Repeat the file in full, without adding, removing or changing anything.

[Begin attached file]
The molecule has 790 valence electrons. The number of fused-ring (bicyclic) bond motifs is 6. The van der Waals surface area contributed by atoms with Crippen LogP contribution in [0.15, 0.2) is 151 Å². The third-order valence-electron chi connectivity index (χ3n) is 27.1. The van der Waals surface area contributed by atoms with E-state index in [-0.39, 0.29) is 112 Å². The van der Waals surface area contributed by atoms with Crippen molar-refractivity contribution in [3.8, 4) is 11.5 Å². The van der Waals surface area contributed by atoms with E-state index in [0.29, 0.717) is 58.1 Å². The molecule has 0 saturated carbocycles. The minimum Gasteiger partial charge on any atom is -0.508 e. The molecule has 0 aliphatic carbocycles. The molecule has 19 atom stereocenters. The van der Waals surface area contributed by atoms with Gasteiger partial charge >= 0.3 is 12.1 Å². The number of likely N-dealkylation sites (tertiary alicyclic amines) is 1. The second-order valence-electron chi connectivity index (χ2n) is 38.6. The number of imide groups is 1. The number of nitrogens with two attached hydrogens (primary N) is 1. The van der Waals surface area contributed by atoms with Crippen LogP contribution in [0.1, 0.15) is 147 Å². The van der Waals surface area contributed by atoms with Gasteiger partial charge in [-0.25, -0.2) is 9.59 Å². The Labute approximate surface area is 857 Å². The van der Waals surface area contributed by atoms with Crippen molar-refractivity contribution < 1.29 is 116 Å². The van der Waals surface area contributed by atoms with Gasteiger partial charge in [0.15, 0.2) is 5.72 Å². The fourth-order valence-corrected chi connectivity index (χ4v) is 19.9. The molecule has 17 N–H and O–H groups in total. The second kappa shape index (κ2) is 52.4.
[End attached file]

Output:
The molecule has 790 valence electrons. The number of fused-ring (bicyclic) bond motifs is 6. The van der Waals surface area contributed by atoms with Crippen LogP contribution in [0.15, 0.2) is 151 Å². The third-order valence-electron chi connectivity index (χ3n) is 27.1. The van der Waals surface area contributed by atoms with E-state index in [-0.39, 0.29) is 112 Å². The van der Waals surface area contributed by atoms with Crippen molar-refractivity contribution in [3.8, 4) is 11.5 Å². The van der Waals surface area contributed by atoms with E-state index in [0.29, 0.717) is 58.1 Å². The molecule has 0 saturated carbocycles. The minimum Gasteiger partial charge on any atom is -0.508 e. The molecule has 0 aliphatic carbocycles. The molecule has 19 atom stereocenters. The van der Waals surface area contributed by atoms with Gasteiger partial charge >= 0.3 is 12.1 Å². The number of likely N-dealkylation sites (tertiary alicyclic amines) is 1. The second-order valence-electron chi connectivity index (χ2n) is 38.6. The number of imide groups is 1. The number of nitrogens with two attached hydrogens (primary N) is 1. The van der Waals surface area contributed by atoms with Crippen LogP contribution in [0.1, 0.15) is 147 Å². The van der Waals surface area contributed by atoms with Gasteiger partial charge in [-0.25, -0.2) is 9.59 Å². The Labute approximate surface area is 857 Å². The van der Waals surface area contributed by atoms with Crippen molar-refractivity contribution < 1.29 is 116 Å². The van der Waals surface area contributed by atoms with Gasteiger partial charge in [0.15, 0.2) is 5.72 Å². The fourth-order valence-corrected chi connectivity index (χ4v) is 19.9. The molecule has 17 N–H and O–H groups in total. The second kappa shape index (κ2) is 52.4.